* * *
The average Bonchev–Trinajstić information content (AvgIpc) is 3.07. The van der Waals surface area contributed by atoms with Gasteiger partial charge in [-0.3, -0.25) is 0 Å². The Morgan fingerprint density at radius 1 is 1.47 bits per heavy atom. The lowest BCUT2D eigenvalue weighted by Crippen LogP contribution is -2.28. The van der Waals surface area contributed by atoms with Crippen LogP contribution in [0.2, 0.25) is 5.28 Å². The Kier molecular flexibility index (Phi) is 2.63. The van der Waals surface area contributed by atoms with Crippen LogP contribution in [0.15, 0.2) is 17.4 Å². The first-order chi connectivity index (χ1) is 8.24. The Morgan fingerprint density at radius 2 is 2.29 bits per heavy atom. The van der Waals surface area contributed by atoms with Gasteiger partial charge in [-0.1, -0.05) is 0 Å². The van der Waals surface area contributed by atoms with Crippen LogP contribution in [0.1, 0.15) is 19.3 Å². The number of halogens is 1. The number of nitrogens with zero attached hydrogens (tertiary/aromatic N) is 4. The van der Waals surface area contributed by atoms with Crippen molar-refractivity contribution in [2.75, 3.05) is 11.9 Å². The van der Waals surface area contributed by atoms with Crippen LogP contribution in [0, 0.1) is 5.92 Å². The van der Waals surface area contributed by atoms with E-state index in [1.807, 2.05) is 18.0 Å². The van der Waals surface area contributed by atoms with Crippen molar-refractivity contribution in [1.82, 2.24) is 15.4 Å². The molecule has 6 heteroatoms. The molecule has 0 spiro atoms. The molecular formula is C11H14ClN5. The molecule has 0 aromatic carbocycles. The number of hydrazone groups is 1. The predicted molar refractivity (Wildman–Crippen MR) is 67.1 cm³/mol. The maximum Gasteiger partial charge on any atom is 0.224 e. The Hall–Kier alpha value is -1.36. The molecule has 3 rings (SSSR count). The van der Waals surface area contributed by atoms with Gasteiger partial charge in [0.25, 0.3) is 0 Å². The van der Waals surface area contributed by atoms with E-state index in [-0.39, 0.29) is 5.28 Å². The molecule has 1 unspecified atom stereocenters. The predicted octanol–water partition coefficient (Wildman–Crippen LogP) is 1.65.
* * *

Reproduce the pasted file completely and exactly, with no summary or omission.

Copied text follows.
The average Bonchev–Trinajstić information content (AvgIpc) is 3.07. The van der Waals surface area contributed by atoms with Gasteiger partial charge in [-0.3, -0.25) is 0 Å². The Morgan fingerprint density at radius 1 is 1.47 bits per heavy atom. The lowest BCUT2D eigenvalue weighted by Crippen LogP contribution is -2.28. The van der Waals surface area contributed by atoms with Crippen LogP contribution in [0.2, 0.25) is 5.28 Å². The Kier molecular flexibility index (Phi) is 2.63. The van der Waals surface area contributed by atoms with Crippen LogP contribution in [0.15, 0.2) is 17.4 Å². The first-order chi connectivity index (χ1) is 8.24. The Morgan fingerprint density at radius 2 is 2.29 bits per heavy atom. The van der Waals surface area contributed by atoms with Gasteiger partial charge in [-0.1, -0.05) is 0 Å². The van der Waals surface area contributed by atoms with Crippen LogP contribution in [0.1, 0.15) is 19.3 Å². The number of halogens is 1. The number of nitrogens with zero attached hydrogens (tertiary/aromatic N) is 4. The van der Waals surface area contributed by atoms with Crippen molar-refractivity contribution in [2.75, 3.05) is 11.9 Å². The van der Waals surface area contributed by atoms with Crippen LogP contribution in [0, 0.1) is 5.92 Å². The van der Waals surface area contributed by atoms with E-state index in [1.807, 2.05) is 18.0 Å². The van der Waals surface area contributed by atoms with Crippen molar-refractivity contribution in [1.82, 2.24) is 15.4 Å². The molecule has 6 heteroatoms. The molecule has 0 spiro atoms. The molecular formula is C11H14ClN5. The molecule has 0 aromatic carbocycles. The number of hydrazone groups is 1. The predicted molar refractivity (Wildman–Crippen MR) is 67.1 cm³/mol. The maximum Gasteiger partial charge on any atom is 0.224 e. The Hall–Kier alpha value is -1.36. The molecule has 3 rings (SSSR count). The van der Waals surface area contributed by atoms with Gasteiger partial charge in [0.25, 0.3) is 0 Å². The van der Waals surface area contributed by atoms with E-state index in [-0.39, 0.29) is 5.28 Å². The molecule has 1 unspecified atom stereocenters. The predicted octanol–water partition coefficient (Wildman–Crippen LogP) is 1.65.